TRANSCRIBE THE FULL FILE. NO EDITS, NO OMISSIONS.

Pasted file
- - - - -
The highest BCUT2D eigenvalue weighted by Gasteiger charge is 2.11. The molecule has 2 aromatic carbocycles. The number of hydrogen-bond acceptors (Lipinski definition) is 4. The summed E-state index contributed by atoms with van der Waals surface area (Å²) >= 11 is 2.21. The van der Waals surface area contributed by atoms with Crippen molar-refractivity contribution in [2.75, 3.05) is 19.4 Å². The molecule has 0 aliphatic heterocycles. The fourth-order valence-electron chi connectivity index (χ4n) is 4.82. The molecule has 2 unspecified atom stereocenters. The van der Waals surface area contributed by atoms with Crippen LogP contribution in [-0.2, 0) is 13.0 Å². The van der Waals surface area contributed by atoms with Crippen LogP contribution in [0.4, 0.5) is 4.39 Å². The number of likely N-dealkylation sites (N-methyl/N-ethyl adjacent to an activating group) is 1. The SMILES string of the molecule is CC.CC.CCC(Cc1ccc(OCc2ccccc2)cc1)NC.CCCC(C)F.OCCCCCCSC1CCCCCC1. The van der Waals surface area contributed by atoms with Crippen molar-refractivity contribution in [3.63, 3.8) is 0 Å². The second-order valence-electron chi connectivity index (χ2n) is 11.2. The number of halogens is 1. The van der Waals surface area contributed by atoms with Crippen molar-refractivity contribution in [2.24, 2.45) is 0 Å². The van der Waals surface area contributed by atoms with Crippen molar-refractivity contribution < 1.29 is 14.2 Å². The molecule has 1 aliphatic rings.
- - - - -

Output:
The highest BCUT2D eigenvalue weighted by Gasteiger charge is 2.11. The molecule has 2 aromatic carbocycles. The number of hydrogen-bond acceptors (Lipinski definition) is 4. The summed E-state index contributed by atoms with van der Waals surface area (Å²) >= 11 is 2.21. The van der Waals surface area contributed by atoms with Crippen molar-refractivity contribution in [2.75, 3.05) is 19.4 Å². The molecule has 0 aliphatic heterocycles. The fourth-order valence-electron chi connectivity index (χ4n) is 4.82. The molecule has 2 unspecified atom stereocenters. The van der Waals surface area contributed by atoms with Crippen LogP contribution in [-0.2, 0) is 13.0 Å². The van der Waals surface area contributed by atoms with Crippen LogP contribution in [0.4, 0.5) is 4.39 Å². The number of likely N-dealkylation sites (N-methyl/N-ethyl adjacent to an activating group) is 1. The SMILES string of the molecule is CC.CC.CCC(Cc1ccc(OCc2ccccc2)cc1)NC.CCCC(C)F.OCCCCCCSC1CCCCCC1. The van der Waals surface area contributed by atoms with Crippen molar-refractivity contribution in [3.63, 3.8) is 0 Å². The second-order valence-electron chi connectivity index (χ2n) is 11.2. The number of halogens is 1. The van der Waals surface area contributed by atoms with Crippen molar-refractivity contribution in [2.24, 2.45) is 0 Å². The van der Waals surface area contributed by atoms with Crippen molar-refractivity contribution < 1.29 is 14.2 Å². The molecule has 1 aliphatic rings.